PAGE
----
Technology has finally caught up with how borrowers access b finance. Several mobile and web-based apps have been rolled-out in the last two years, and they have become popular with borrowers. Kenyans are turning to these apps to grant them small and micro loans — banks, saccos, chamas and Shylocks are no longer their only options.
These mobile-based apps have features that are attractive to the general population: They allow you to borrow as little as Sh100 and up to Sh1 million. Interest rates are flexible and lower than banks, they range between seven to 15 per cent. No collateral is pledged and no paperwork is filed. Your loan limits and legibility to access bigger amounts is increased by a certain factor each time you repay a previous loan on time.
The processing fee for these apps is lower than banks’. And, most importantly, cash is sent instantly and directly to your mobile phone.
Popular mobile-based apps include Safaricom’s M-Shwari, KCB M-Pesa, Equity Bank’s Equitel, and Co-operative Bank’s M-Co-op. Stand-alone apps include Tala, (formerly Mkopo Rahisi), Saidia and Branch.
“The majority of our customers think of us as a friend or partner, not a financial institution,” says Rose Muturi, Tala’s Country Manager for East Africa.
“Convenience and ease of use continue to be the mantle that defines the path we walk with all our customers. The fact that our customers can receive loans on their phones instantly, at any time of day and anywhere they are, with minimal documentation required means that we have the convenience that most financial institutions can’t match.” The current format of the Tala mobile-based app was released in May 2016. The previous version, Mkopo Rahisi, was launched in Kenya in 2014.
“We’ve had more than 1.3 million downloads to date,” says Ms Muturi. “Loans range from Sh1,000 to Sh50,000, tenor is between three to four weeks. We are currently disbursing Sh1 billion per month compared to Sh137 million during the same period last year — that’s more than 400,000 loans a month with an average of Sh2,500. Our default rate is eight per cent.” Sofia Zab, marketing director of mobile-based app Branch, underscores this. “As time goes by, I believe the industry will move towards plugging into more and more data-sources to build a financial identity for applicants in emerging markets such as Kenya,” she says.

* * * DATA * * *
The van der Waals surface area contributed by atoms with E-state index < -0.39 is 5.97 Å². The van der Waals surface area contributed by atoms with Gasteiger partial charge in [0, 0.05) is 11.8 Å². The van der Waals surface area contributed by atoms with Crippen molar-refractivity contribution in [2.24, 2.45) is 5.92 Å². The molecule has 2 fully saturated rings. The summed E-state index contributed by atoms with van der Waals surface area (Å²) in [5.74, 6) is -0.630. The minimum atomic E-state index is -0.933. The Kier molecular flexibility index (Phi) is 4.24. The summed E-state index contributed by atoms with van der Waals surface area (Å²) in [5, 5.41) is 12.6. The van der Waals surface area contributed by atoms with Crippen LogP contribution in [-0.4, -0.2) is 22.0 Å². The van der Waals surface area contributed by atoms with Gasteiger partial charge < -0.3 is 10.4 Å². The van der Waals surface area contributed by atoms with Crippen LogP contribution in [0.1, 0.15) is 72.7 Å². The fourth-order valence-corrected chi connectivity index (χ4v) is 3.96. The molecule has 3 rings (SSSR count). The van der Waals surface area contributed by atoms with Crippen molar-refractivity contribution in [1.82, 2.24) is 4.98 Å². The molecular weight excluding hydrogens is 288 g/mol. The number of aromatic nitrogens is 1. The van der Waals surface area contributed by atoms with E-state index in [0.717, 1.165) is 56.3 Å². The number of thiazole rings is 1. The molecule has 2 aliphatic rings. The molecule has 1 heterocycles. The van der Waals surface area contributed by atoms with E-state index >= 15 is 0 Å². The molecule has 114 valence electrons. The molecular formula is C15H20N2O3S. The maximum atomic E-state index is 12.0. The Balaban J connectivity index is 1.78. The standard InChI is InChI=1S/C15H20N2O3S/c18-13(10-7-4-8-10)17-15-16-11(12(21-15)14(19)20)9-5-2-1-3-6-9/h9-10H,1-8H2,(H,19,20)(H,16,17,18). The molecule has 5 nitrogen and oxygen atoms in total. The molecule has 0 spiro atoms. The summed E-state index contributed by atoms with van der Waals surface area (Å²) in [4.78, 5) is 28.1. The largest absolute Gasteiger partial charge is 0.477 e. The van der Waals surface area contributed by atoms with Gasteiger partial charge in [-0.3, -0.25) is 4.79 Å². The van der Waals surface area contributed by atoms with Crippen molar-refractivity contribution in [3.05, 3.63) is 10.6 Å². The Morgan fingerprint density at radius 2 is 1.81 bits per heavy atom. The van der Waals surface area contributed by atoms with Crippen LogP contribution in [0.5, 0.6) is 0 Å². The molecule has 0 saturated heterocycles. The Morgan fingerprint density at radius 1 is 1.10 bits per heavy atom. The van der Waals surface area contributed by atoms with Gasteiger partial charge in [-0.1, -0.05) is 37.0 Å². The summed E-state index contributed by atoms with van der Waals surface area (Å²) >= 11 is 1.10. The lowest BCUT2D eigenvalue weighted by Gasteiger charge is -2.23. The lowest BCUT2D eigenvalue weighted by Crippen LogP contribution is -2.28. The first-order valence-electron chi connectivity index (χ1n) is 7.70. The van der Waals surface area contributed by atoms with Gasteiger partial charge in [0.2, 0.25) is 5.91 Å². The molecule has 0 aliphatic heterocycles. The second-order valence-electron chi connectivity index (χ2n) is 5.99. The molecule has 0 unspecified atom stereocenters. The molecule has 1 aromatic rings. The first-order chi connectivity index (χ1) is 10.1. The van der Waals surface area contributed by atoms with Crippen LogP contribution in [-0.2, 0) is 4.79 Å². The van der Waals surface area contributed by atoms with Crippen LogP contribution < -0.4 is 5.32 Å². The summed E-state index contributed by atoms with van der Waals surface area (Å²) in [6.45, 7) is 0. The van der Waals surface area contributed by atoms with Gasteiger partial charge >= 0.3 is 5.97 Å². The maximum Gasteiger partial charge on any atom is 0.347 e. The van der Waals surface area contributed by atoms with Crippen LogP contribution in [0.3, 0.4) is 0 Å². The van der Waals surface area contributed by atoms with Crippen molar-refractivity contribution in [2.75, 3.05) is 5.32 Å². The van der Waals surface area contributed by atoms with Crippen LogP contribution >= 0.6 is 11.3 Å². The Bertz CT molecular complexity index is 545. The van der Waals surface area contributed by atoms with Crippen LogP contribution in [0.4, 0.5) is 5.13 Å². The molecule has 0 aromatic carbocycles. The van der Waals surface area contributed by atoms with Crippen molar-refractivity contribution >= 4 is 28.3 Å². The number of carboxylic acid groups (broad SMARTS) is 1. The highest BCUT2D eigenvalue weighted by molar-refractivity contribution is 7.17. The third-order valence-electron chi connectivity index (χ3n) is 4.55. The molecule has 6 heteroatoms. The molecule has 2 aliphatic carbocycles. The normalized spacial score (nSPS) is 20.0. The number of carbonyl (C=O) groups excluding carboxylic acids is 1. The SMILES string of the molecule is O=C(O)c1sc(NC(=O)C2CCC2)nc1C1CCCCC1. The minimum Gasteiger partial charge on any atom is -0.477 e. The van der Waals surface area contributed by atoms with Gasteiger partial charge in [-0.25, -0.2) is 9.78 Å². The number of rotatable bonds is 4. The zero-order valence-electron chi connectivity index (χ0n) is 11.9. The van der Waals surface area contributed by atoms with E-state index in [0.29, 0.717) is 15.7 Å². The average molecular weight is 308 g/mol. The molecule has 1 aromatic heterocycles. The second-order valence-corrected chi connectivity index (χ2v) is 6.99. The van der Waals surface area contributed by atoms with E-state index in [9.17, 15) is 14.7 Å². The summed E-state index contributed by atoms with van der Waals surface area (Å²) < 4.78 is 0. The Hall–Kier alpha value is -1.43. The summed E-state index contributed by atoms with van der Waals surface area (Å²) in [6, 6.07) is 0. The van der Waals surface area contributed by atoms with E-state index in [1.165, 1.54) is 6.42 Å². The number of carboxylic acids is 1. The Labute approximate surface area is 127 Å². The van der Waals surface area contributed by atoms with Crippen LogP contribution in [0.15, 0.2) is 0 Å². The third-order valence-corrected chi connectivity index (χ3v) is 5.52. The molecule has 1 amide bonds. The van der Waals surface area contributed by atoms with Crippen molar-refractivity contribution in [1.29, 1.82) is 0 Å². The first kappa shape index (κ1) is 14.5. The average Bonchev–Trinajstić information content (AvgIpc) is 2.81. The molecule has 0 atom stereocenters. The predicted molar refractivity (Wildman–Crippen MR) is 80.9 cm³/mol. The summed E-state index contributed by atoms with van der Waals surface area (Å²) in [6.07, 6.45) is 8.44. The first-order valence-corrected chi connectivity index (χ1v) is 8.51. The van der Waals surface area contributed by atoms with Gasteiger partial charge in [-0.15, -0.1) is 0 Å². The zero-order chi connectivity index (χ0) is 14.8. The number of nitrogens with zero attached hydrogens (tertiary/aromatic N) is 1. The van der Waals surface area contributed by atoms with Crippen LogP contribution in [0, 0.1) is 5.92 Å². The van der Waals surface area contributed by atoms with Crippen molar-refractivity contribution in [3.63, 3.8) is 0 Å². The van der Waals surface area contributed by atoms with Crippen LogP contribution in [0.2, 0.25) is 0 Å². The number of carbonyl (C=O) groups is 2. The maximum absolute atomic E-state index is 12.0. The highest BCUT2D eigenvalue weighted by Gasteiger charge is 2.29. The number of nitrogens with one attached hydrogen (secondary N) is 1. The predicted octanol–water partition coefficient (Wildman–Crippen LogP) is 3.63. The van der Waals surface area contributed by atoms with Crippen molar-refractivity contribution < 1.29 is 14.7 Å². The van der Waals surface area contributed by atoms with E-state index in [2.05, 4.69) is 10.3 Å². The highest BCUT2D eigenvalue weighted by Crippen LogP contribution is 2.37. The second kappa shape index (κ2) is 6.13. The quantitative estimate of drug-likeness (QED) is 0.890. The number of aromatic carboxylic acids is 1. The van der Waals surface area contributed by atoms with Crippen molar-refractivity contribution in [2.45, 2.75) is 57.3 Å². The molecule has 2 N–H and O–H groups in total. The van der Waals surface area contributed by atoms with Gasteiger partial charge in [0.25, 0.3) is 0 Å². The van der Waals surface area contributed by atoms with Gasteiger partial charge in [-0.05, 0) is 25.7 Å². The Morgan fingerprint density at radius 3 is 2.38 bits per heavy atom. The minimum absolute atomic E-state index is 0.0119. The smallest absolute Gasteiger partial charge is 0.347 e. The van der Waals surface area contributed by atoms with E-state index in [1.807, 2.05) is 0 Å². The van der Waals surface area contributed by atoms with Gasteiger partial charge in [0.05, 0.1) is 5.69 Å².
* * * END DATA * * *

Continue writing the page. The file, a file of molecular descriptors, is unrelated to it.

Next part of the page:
Branch launched their app in March 2015. It has been downloaded close to one million times in Kenya since.
They have disbursed about $30 million (Sh3 billion) in Kenya.
Branch’s interest rate ranges from 13.6 per cent to 1.2 per cent once a borrower has reached a limit of $500 (Sh50,000).
The ugly side to mobile-based lending is that it’s building a culture of living off loans and accumulating bad debt.
As if that’s not enough, the borrower is constantly reminded of the availability of these services through daily texts and attractive offers on regular borrowing.
Apart from mobile-based apps, there are also web-based apps that allow users to apply for loans from the comfort of their computers.
One such app is PataMkopo. “PataMkopo is currently only web-based,” says Victor Kabutugwa, the Product Manager.
VETS THE APPLICATION
“We launched the app in December 2016 and it’s still in the pilot phase.” He explains how it works. “PataMkopo generates leads for banks. A borrower will get onto our website and specify the terms of a loan — the amount, interest rate and repayment period.
‘‘The app will also ask them to submit their personal information, including income per month. Once the form is completed, the application is submitted to the bank for consideration. The banks we partner with have a back-end version of the app. Each bank vets the application and decides whether to lend the borrower on the terms specified in the app, or whether to counter the offer with other terms.”
Local banks and micro-lending finance institutions using the app include KCB, Co-operative Bank, Equity Bank, Sidian Bank, Jamii Bora, and Credit Bank. “Between 270 and 350 loan applications are made through the app weekly,” says Mr Kabutugwa. “The value of loans processed per week is between Sh5 million to Sh10 million.’’